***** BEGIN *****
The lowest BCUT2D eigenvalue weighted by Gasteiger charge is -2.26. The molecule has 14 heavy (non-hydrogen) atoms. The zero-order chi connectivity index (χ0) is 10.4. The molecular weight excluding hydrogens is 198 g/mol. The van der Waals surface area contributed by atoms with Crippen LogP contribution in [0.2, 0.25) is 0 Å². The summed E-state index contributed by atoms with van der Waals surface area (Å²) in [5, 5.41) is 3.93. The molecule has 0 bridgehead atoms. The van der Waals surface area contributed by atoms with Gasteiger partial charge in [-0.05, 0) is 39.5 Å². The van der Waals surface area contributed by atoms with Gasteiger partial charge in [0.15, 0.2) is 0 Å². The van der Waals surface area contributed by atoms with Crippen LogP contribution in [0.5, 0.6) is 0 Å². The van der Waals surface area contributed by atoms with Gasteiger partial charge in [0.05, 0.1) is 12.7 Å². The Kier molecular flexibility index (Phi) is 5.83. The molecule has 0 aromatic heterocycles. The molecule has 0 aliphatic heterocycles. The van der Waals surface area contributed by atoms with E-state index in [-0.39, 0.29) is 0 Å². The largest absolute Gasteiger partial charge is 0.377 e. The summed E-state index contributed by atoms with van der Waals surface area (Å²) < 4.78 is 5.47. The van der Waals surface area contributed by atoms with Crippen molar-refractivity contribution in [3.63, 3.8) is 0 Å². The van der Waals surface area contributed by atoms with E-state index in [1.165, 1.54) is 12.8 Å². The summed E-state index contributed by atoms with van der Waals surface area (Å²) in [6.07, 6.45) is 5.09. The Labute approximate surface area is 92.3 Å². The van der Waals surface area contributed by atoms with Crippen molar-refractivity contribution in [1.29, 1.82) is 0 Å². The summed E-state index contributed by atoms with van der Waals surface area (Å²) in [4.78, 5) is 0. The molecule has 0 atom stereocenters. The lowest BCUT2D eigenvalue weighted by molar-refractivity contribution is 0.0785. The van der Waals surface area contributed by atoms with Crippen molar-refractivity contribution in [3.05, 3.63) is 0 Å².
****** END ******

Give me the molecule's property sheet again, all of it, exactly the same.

The lowest BCUT2D eigenvalue weighted by Gasteiger charge is -2.26. The molecule has 14 heavy (non-hydrogen) atoms. The zero-order chi connectivity index (χ0) is 10.4. The molecular weight excluding hydrogens is 198 g/mol. The van der Waals surface area contributed by atoms with Crippen LogP contribution in [0.2, 0.25) is 0 Å². The summed E-state index contributed by atoms with van der Waals surface area (Å²) in [5, 5.41) is 3.93. The molecule has 0 bridgehead atoms. The van der Waals surface area contributed by atoms with Gasteiger partial charge in [-0.05, 0) is 39.5 Å². The van der Waals surface area contributed by atoms with Gasteiger partial charge in [0.15, 0.2) is 0 Å². The van der Waals surface area contributed by atoms with Crippen LogP contribution in [0.5, 0.6) is 0 Å². The van der Waals surface area contributed by atoms with Gasteiger partial charge in [0.05, 0.1) is 12.7 Å². The Kier molecular flexibility index (Phi) is 5.83. The molecule has 0 aromatic heterocycles. The molecule has 0 aliphatic heterocycles. The van der Waals surface area contributed by atoms with E-state index in [-0.39, 0.29) is 0 Å². The largest absolute Gasteiger partial charge is 0.377 e. The summed E-state index contributed by atoms with van der Waals surface area (Å²) < 4.78 is 5.47. The van der Waals surface area contributed by atoms with Crippen molar-refractivity contribution in [3.63, 3.8) is 0 Å². The van der Waals surface area contributed by atoms with E-state index in [1.165, 1.54) is 12.8 Å². The summed E-state index contributed by atoms with van der Waals surface area (Å²) in [6.07, 6.45) is 5.09. The Labute approximate surface area is 92.3 Å². The van der Waals surface area contributed by atoms with Crippen molar-refractivity contribution in [1.29, 1.82) is 0 Å². The summed E-state index contributed by atoms with van der Waals surface area (Å²) in [4.78, 5) is 0. The molecule has 0 atom stereocenters. The lowest BCUT2D eigenvalue weighted by molar-refractivity contribution is 0.0785. The van der Waals surface area contributed by atoms with Crippen molar-refractivity contribution in [3.05, 3.63) is 0 Å².